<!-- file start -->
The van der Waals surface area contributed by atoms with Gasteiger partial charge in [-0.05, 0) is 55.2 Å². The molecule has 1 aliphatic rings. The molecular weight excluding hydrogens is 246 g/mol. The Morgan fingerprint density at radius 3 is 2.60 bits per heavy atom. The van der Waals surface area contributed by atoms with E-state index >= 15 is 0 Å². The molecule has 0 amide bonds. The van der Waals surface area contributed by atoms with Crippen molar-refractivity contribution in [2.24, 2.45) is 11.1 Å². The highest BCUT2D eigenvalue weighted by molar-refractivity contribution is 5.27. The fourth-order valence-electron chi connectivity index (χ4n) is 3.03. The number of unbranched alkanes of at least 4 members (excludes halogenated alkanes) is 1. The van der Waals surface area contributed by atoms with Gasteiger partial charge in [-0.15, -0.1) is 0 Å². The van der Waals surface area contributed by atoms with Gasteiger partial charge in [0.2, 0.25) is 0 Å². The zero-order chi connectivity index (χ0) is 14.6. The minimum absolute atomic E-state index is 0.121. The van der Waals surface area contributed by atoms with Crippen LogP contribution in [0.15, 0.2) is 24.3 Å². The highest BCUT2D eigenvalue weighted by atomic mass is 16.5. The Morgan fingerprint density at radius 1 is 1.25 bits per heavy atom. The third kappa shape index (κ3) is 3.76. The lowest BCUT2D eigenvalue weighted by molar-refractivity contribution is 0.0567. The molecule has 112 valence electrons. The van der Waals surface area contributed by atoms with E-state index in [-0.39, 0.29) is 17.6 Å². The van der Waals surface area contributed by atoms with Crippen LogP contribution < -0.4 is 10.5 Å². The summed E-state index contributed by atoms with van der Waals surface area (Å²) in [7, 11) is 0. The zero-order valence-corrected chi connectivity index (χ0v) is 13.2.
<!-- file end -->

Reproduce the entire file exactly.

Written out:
The van der Waals surface area contributed by atoms with Gasteiger partial charge in [-0.05, 0) is 55.2 Å². The molecule has 1 aliphatic rings. The molecular weight excluding hydrogens is 246 g/mol. The Morgan fingerprint density at radius 3 is 2.60 bits per heavy atom. The van der Waals surface area contributed by atoms with E-state index >= 15 is 0 Å². The molecule has 0 amide bonds. The van der Waals surface area contributed by atoms with Crippen molar-refractivity contribution in [2.24, 2.45) is 11.1 Å². The highest BCUT2D eigenvalue weighted by molar-refractivity contribution is 5.27. The fourth-order valence-electron chi connectivity index (χ4n) is 3.03. The number of unbranched alkanes of at least 4 members (excludes halogenated alkanes) is 1. The van der Waals surface area contributed by atoms with Gasteiger partial charge in [-0.15, -0.1) is 0 Å². The van der Waals surface area contributed by atoms with Gasteiger partial charge in [0.2, 0.25) is 0 Å². The zero-order chi connectivity index (χ0) is 14.6. The minimum absolute atomic E-state index is 0.121. The van der Waals surface area contributed by atoms with Crippen LogP contribution in [0.15, 0.2) is 24.3 Å². The highest BCUT2D eigenvalue weighted by atomic mass is 16.5. The Morgan fingerprint density at radius 1 is 1.25 bits per heavy atom. The third kappa shape index (κ3) is 3.76. The lowest BCUT2D eigenvalue weighted by molar-refractivity contribution is 0.0567. The molecule has 112 valence electrons. The van der Waals surface area contributed by atoms with E-state index in [-0.39, 0.29) is 17.6 Å². The van der Waals surface area contributed by atoms with Crippen LogP contribution < -0.4 is 10.5 Å². The summed E-state index contributed by atoms with van der Waals surface area (Å²) in [7, 11) is 0. The zero-order valence-corrected chi connectivity index (χ0v) is 13.2.